Happy Valley: The Reality Check

Let's be very clear, straightaway: When someone tells you that they saw the abuse of child, you have an obligation to call the police. Maybe that is not your legal obligation. Maybe you can think that you can just tell your superior and then wash your hands of it because it's all you "had" to do. But then you have to live for the rest of your life knowing that you could have stopped the abuse of every child that came after that one. Maybe there are 8 in total. Maybe there are more. Maybe your fulfilling your legal obligation wasn't enough.

The scandal at The Pennsylvania State University over former Penn State defensive football coach Jerry Sandusky has erupted and enveloped the careers of former athletic director Tim Curley, former university vice president Gary Schultz, former university president Graham Spanier, and former football coach Joe Paterno. If this week's events are any indication, things will only get worse before they get better in Happy Valley.

As details emerged, Penn State officials soon learned that there was no longer a broom big enough, nor a rug wide enough, under which they could continue to sweep the actions of their former employee Sandusky and the culture of protectionism the university fostered, from it's athletic director to its vice president for finance to its university president, and, yes, even to the venerable Paterno. "The university is much larger than its athletic programs," says John Surma, vice chairman of the Board of Trustees for The Pennsylvania State University. There's a good portion of Penn Staters that are very much feeling otherwise this morning, the first full day that Penn State is without Joe Paterno.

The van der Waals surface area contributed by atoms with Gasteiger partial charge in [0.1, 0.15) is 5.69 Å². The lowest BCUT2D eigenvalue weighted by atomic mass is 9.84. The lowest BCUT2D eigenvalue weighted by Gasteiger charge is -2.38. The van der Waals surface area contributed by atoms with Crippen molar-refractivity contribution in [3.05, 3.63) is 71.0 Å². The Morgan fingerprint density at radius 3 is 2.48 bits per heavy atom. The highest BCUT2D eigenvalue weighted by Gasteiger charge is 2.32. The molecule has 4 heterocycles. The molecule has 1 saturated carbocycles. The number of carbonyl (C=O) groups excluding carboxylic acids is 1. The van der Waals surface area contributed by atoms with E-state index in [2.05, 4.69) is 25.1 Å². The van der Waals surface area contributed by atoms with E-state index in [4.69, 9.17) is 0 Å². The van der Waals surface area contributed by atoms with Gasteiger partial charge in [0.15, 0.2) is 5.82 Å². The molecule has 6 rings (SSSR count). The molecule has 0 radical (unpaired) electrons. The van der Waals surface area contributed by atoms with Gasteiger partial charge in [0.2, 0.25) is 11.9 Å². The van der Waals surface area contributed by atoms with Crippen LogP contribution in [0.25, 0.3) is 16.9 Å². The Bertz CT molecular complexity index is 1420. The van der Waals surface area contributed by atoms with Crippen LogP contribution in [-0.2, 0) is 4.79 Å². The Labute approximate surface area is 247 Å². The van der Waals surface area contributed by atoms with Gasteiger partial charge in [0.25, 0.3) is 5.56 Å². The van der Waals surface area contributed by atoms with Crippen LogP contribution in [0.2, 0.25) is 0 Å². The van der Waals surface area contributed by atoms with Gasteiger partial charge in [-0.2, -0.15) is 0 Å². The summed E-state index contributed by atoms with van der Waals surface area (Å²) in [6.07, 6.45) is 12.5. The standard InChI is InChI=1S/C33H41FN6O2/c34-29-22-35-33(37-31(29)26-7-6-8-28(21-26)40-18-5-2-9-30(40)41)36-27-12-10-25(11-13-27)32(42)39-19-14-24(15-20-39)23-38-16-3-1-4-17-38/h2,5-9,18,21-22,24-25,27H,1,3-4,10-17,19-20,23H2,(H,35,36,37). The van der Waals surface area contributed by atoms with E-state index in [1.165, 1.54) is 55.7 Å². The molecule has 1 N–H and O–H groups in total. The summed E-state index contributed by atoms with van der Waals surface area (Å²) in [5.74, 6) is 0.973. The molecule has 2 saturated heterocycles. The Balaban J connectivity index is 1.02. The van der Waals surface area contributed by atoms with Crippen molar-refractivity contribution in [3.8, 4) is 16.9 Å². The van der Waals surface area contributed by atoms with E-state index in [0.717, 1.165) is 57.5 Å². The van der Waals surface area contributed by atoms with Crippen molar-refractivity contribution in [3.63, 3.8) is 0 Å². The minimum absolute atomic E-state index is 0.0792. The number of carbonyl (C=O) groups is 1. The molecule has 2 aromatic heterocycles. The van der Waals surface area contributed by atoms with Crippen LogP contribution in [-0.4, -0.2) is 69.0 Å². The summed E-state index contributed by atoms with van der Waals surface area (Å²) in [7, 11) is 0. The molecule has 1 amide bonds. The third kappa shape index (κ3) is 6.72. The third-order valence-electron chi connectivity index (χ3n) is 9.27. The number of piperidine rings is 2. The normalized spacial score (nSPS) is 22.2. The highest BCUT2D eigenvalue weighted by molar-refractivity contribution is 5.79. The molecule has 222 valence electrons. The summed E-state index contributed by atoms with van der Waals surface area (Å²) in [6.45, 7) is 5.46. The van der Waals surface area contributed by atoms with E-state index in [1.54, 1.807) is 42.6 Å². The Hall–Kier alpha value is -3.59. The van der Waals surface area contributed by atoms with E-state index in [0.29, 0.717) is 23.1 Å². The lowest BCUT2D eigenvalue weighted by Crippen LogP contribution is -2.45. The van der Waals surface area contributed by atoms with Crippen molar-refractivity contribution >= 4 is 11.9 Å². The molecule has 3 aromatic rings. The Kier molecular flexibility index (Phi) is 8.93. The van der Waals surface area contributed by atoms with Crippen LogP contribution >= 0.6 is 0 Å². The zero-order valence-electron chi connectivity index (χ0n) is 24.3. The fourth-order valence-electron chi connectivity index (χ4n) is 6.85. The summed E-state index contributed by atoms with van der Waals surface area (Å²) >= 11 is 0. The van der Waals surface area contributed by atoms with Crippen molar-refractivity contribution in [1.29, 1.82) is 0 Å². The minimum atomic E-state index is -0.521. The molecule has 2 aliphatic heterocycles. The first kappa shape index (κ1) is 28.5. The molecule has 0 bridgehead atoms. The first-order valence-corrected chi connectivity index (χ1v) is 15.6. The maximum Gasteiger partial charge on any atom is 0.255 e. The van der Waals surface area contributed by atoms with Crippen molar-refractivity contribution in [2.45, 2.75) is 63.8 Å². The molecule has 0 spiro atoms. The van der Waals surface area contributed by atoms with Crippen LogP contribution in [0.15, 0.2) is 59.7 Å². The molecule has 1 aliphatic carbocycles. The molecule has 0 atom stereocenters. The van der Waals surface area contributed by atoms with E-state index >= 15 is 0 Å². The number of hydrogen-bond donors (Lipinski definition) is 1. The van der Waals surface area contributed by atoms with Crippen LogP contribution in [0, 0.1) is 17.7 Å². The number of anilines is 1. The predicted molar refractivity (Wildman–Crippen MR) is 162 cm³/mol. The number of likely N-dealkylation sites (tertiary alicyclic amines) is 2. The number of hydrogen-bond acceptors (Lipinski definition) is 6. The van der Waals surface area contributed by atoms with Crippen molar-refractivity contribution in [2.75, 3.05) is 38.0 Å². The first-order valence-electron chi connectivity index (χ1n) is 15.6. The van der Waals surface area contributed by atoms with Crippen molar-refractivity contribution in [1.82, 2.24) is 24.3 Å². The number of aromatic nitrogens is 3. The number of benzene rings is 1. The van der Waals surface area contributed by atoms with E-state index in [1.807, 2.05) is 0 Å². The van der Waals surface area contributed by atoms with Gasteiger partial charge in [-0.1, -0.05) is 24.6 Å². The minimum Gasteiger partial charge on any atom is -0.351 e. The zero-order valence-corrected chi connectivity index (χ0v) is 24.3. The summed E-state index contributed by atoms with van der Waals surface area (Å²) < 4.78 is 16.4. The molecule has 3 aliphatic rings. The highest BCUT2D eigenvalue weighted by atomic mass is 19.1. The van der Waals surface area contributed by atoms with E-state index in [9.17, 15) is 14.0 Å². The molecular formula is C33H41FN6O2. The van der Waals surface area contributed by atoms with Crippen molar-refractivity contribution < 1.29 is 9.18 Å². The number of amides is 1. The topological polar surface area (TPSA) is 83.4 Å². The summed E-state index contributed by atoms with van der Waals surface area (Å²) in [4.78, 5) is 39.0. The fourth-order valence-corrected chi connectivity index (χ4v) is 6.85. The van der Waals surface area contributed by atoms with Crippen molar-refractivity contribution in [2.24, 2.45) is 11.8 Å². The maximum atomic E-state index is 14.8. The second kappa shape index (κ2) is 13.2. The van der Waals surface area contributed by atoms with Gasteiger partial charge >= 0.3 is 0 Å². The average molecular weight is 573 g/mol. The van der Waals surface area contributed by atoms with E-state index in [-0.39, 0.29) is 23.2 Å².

There are victims in this crisis, and they are very real. But let's be clear that the victims are not named Curley, Schultz, Spanier, or Paterno. The victims are the eight, possibly more, young men who suffered from abuse. They are the ones that deserve the fervor of our support.

Higher education is a business, this is something I know all too well. And Penn State thought that protecting a brand, both the university's and Paterno's own personal legacy, were, for too many years, more important than the safety of young children. This course of action is reprehensible when you, as an institution, function in loco parentis for so many.

After the announcement of the firings of Spanier and Paterno were announced, Penn State had the chance to show what they are. The fact that the images that followed were ones of unrest and destruction... Over the loss of a football coach. If part of the problem at Penn State is a culture of protectionism, what are we to make of overturned news vans and broken car windows, acts perpetrated by angry students because an 84-year-old coach lost his job? How is there any way to not take a look at that man and see that he didn't do enough? When Penn State needed to speak volumes about it's character and integrity, many failed this important test through acts of destruction under the guise of blind faith to man who's character and integrity failed them, and who, by his own admission, should have done more when he had the chance. Their defense is that Paterno is a "good man" and has done so much good, generally to the tune of $4 million, for the university, and that he did "all he was supposed to do."

To that defense, I say this: What if it was your child? Would you, as a parent, be able to say "Oh, well, he did all that he was legally required to do."? Would you be able to say that, really? And would you be able to look in your child's eyes after? In saying that Paterno was a good man who did all he was legally required to do, you are discounting the reactions and experience of these victims and their families. You are saying that their pain, suffering, and treatment doesn't matter.

You're saying football, which is a game, is more important than the safety of a child.

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